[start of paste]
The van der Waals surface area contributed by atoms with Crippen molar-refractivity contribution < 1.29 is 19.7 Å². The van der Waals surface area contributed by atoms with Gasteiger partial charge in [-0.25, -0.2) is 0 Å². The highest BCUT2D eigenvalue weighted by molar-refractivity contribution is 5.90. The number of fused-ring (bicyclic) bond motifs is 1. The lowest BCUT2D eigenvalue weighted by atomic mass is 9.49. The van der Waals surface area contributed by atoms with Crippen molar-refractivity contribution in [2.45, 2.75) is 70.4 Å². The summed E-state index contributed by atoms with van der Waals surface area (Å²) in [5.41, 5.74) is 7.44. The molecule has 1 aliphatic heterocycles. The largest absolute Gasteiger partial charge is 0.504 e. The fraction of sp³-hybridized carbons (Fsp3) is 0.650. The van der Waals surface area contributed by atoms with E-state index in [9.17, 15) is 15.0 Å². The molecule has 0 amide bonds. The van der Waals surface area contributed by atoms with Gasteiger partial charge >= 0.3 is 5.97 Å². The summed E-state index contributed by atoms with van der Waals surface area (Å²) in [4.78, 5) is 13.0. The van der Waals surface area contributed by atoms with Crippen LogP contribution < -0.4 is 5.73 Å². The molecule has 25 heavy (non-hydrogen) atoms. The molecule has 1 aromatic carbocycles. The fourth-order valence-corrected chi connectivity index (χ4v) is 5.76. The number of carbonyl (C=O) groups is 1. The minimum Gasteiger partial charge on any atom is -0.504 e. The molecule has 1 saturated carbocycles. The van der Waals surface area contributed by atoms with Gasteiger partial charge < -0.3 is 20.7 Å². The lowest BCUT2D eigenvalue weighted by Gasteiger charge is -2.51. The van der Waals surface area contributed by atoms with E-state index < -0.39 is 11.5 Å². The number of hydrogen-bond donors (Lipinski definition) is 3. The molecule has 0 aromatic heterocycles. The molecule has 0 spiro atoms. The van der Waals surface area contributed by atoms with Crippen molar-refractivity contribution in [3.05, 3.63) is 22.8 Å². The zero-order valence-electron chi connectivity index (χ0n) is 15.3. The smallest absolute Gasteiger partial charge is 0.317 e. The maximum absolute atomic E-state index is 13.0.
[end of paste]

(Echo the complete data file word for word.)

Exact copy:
The van der Waals surface area contributed by atoms with Crippen molar-refractivity contribution < 1.29 is 19.7 Å². The van der Waals surface area contributed by atoms with Gasteiger partial charge in [-0.25, -0.2) is 0 Å². The highest BCUT2D eigenvalue weighted by molar-refractivity contribution is 5.90. The number of fused-ring (bicyclic) bond motifs is 1. The lowest BCUT2D eigenvalue weighted by atomic mass is 9.49. The van der Waals surface area contributed by atoms with Crippen molar-refractivity contribution in [2.45, 2.75) is 70.4 Å². The summed E-state index contributed by atoms with van der Waals surface area (Å²) in [5.41, 5.74) is 7.44. The molecule has 1 aliphatic heterocycles. The largest absolute Gasteiger partial charge is 0.504 e. The fraction of sp³-hybridized carbons (Fsp3) is 0.650. The van der Waals surface area contributed by atoms with E-state index in [9.17, 15) is 15.0 Å². The molecule has 0 amide bonds. The van der Waals surface area contributed by atoms with Gasteiger partial charge >= 0.3 is 5.97 Å². The summed E-state index contributed by atoms with van der Waals surface area (Å²) in [4.78, 5) is 13.0. The van der Waals surface area contributed by atoms with Crippen LogP contribution < -0.4 is 5.73 Å². The molecule has 25 heavy (non-hydrogen) atoms. The molecule has 1 aromatic carbocycles. The fourth-order valence-corrected chi connectivity index (χ4v) is 5.76. The number of carbonyl (C=O) groups is 1. The minimum Gasteiger partial charge on any atom is -0.504 e. The molecule has 1 saturated carbocycles. The van der Waals surface area contributed by atoms with Gasteiger partial charge < -0.3 is 20.7 Å². The lowest BCUT2D eigenvalue weighted by Gasteiger charge is -2.51. The van der Waals surface area contributed by atoms with E-state index < -0.39 is 11.5 Å². The number of hydrogen-bond donors (Lipinski definition) is 3. The molecule has 0 aromatic heterocycles. The molecule has 0 spiro atoms. The van der Waals surface area contributed by atoms with Crippen molar-refractivity contribution in [3.05, 3.63) is 22.8 Å². The zero-order valence-electron chi connectivity index (χ0n) is 15.3. The smallest absolute Gasteiger partial charge is 0.317 e. The maximum absolute atomic E-state index is 13.0.